4 Min Read
(Repeats preview first run Jan 15 without changes)
WHAT: Bank of Canada interest rate announcement; Monetary
Policy Report (MPR)
WHEN: Tuesday, January 19 at 9 a.m. for rates
Thursday, January 21 at 10:30 a.m. for MPR
REUTERS FORECAST: All of the 11 primary dealers surveyed on Thursday forecast the Bank of Canada would stand pat on rates on Tuesday and most expect it to maintain its conditional commitment to keep the key overnight rate at its current 0.25 percent until the end of the second quarter. All see a rate hike at some point this year.
They put the median odds of the central bank intervening in currency markets over the next 12 months at 5 percent.
Outlook:The rate statement may provide clues about the timing of the bank's first rate hike by flagging any revisions to its outlook on growth and inflation, to be explained in more detail in the MPR on Thursday. Economists expect upward tweaks to the growth and core inflation forecasts for the final quarter of 2009 and early 2010, but probably nothing substantial enough to knock the bank off its conditional commitment to hold rates steady through mid-year.
More dovish economists suspect the sluggish pace of recovery may lead the bank to estimate that inflation will reach its 2 percent target later than the third quarter of 2011, which was its forecast in October.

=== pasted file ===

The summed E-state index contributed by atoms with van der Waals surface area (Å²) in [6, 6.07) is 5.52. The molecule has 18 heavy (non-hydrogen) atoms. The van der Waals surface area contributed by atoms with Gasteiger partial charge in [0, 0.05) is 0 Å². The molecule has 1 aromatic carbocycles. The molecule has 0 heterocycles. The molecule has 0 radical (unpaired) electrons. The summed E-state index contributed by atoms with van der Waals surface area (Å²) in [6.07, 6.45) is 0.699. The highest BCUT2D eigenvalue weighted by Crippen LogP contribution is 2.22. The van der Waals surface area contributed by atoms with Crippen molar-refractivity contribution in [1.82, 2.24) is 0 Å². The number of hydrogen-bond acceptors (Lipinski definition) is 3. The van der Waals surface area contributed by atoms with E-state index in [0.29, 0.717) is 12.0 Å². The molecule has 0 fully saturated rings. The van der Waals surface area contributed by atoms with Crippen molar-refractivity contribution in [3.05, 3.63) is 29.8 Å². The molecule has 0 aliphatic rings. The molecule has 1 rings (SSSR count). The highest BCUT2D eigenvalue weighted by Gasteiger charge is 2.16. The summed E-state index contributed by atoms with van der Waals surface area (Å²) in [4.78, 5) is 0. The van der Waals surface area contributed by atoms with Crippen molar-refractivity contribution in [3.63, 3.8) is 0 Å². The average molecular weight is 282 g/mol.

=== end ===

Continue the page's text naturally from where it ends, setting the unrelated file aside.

Overall, the bank will likely emphasize signs the global economy is improving but also that in the key economy affecting Canada's fate -- the United States -- serious risks remain. That uncertainty, combined with still considerable slack in the Canadian economy, means the recovery is not fully entrenched.
Dollar: The bank's tone on the strengthening Canadian dollar, which climbed to a three-month high on Thursday, is not seen varying from recent comments that it exerts a drag on growth. It may argue that at least part of the rise is justified by rising commodity prices. However, the bank could adopt more aggressive language about the risk to recovery posed by the exchange rate if the currency suddenly shoots up to near parity with the U.S. dollar before Tuesday.
Exit strategy: It is likely still too early for the bank to talk about the need to eventually withdraw economic stimulus measures, so any mention of it would be taken as a hawkish signal. Historically, after North American slowdowns, Canada has hiked rates earlier than the U.S. Federal Reserve only to have to reverse course later. Governor Mark Carney is likely reluctant to repeat that pattern because that could push the Canadian dollar up above the bank's comfort level.
Substantial upward revisions to the bank's forecasts for growth and inflation would be likely to push the Canadian dollar closer to parity with the U.S. dollar and cause bond yields to rise as investors bet on an early rate hike. Similarly, any new language regarding the eventual need to withdraw stimulus could also boost markets.
Markets could be disappointed if the bank is unexpectedly dovish, emphasizing the downside risks to the economy or repeating that the risks are "tilted to the downside", especially if it leaves its forecasts unchanged or says it will take inflation longer than expected to reach the 2 percent target.
Reporting by Louise Egan; editing by Peter Galloway